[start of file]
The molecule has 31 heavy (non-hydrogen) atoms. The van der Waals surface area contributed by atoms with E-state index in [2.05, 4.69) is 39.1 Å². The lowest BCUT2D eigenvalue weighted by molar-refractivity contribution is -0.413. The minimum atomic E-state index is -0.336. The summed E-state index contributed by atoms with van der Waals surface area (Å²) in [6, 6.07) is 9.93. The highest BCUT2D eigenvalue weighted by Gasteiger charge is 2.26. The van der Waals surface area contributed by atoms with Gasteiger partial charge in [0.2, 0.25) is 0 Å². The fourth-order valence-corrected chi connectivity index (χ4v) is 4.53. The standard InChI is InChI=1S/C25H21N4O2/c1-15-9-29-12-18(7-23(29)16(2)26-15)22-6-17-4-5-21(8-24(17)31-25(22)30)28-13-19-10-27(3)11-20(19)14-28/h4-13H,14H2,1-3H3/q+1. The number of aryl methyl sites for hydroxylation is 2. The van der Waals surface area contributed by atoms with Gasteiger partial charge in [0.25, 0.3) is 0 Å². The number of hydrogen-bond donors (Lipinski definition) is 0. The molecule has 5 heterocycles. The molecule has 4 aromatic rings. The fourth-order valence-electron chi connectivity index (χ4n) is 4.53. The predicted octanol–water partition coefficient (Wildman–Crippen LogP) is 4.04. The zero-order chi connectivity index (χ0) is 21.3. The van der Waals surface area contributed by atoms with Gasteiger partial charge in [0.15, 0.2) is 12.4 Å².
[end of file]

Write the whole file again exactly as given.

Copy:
The molecule has 31 heavy (non-hydrogen) atoms. The van der Waals surface area contributed by atoms with E-state index in [2.05, 4.69) is 39.1 Å². The lowest BCUT2D eigenvalue weighted by molar-refractivity contribution is -0.413. The minimum atomic E-state index is -0.336. The summed E-state index contributed by atoms with van der Waals surface area (Å²) in [6, 6.07) is 9.93. The highest BCUT2D eigenvalue weighted by Gasteiger charge is 2.26. The van der Waals surface area contributed by atoms with Gasteiger partial charge in [0.2, 0.25) is 0 Å². The fourth-order valence-corrected chi connectivity index (χ4v) is 4.53. The standard InChI is InChI=1S/C25H21N4O2/c1-15-9-29-12-18(7-23(29)16(2)26-15)22-6-17-4-5-21(8-24(17)31-25(22)30)28-13-19-10-27(3)11-20(19)14-28/h4-13H,14H2,1-3H3/q+1. The number of aryl methyl sites for hydroxylation is 2. The van der Waals surface area contributed by atoms with Gasteiger partial charge in [0.25, 0.3) is 0 Å². The number of hydrogen-bond donors (Lipinski definition) is 0. The molecule has 5 heterocycles. The molecule has 4 aromatic rings. The fourth-order valence-electron chi connectivity index (χ4n) is 4.53. The predicted octanol–water partition coefficient (Wildman–Crippen LogP) is 4.04. The zero-order chi connectivity index (χ0) is 21.3. The van der Waals surface area contributed by atoms with Gasteiger partial charge in [0.15, 0.2) is 12.4 Å².